Christian Bethancourt (by Rusty S.)

With the signing of A.J. Pierzynski as a 3rd catcher, the Braves appear to be serious about moving Evan Gattis to left field, thus surrendering the offensive competitive advantage they have enjoyed at catcher for the past 20 years. Since 1994, apart from 2 years of Johnny Estrada, the Braves have started sluggers Javy Lopez, Brian McCann, and Gattis at the position, and even Estrada was an All-Star for the Braves in 2004, batting .314.

This may be good news for Christian Bethancourt, but no one has any illusions about any offensive advantage coming from him this year. Eyeballing his minor league stats, the 2014 .248/.274 batting average/on base percentage Bethancourt put up in 113 at bats in Atlanta looks to be a good starting point for projecting his 2015. I can see him hitting as many as 5 home runs if he gets 300 at bats.

Bethancourt is regarded as a prospect due to his defensive reputation, and he threw out 38% of potential base stealers in his minor league career. However, in his last two minor league seasons he had 13 and 10 passed balls respectively in 85 and 80 games, and had 6 more in 39 games in Atlanta. (Is that a lot? That seems like a lot.)

On the plus side, Bethancourt will not be 24 until September, and has been young for his league at every level. He has started to develop some semblance of power the last two minor league seasons, hitting 12 and 8 homers in 388 and 365 at bats.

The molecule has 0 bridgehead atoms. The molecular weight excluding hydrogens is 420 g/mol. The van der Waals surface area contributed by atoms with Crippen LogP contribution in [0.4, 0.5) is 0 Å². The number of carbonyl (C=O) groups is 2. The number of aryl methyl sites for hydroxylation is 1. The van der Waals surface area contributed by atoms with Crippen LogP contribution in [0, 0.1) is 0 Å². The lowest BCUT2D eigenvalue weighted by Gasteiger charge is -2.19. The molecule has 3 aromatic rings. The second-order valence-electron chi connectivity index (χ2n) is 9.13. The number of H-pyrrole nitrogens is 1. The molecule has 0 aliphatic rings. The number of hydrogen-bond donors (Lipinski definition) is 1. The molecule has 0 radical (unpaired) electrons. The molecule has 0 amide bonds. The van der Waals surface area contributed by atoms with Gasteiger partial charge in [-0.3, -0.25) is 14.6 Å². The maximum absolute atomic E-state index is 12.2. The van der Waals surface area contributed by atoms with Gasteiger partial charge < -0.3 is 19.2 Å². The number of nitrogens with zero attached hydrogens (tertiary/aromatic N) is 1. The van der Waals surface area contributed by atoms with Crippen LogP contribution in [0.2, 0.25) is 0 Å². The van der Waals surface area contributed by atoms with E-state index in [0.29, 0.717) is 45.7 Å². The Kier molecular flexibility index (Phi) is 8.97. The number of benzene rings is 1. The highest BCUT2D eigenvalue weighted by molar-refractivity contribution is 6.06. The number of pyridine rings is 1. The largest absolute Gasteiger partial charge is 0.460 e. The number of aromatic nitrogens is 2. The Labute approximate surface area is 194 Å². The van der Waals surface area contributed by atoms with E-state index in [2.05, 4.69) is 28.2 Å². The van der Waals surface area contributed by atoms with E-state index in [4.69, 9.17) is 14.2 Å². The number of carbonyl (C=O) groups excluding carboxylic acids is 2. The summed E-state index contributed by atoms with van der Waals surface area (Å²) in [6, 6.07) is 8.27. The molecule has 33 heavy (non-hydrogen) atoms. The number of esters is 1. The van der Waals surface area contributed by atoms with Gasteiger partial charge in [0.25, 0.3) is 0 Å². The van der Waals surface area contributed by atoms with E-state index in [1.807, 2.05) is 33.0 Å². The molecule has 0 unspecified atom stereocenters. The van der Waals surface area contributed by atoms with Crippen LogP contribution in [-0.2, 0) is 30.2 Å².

Bethancourt may grow up to be Welington Castillo someday, but that day won’t come in 2015. It seems that the Braves have decided that their new competitive advantage is going to be 8th place hitters — in 2015, they are on pace to start 4 of them.

86 thoughts on “Christian Bethancourt (by Rusty S.)”

  1. ‘new competitive advantage is going to be 8th place hitters – in 2015, they are on pace to start 4 of them’ That is funny.

    The truth hurts, but it is funny.

  2. We get to start A below average offense of player at catcher in all we have to do is move a terrible defense is outfielder to left field? Why would we not do that?

  3. In my opinion, moving Gattis to LF is value suicide. If that’s the plan, I hope he’s traded this next month.

  4. You place too much value in corner OF defense. If Gattis hits 30 HR next season he is very valuable no matter where he plays. You saw how the RH power market played out this off season.

    edit: I do see your point. A catcher that hits with power is more valuable than a defensively challenged OF’er. But my point is that for the Braves they need him to get more PA’s. If it turns out the neither Gattis nor Bethancourt are flourishing I guess you could move Gattis back to C and try Almonte or the Cuban guy a chance in LF.

  5. @4

    Totally true as long as we’re not trying to win. If we’re just showcasing his bat for the other teams out there–and I don’t see why we shouldn’t at this point–it’s probably the right move.

  6. @4
    Your edit was exactly my point. His value skyrockets if he’s an average defensive catcher that can hit 30 HR, not if he’s a below average LF that can do the same.

  7. Thoughts from the last thread:

    1. The 2014 Braves were not “only bad in September.” They were horrible offensively all year, and after April and early May, the WTF pitching out of the gate (sub-1 ERAs by Harang, Santana and David Hale) predictably came back to earth, at which point the team was bad from then on out. In September they were putrid.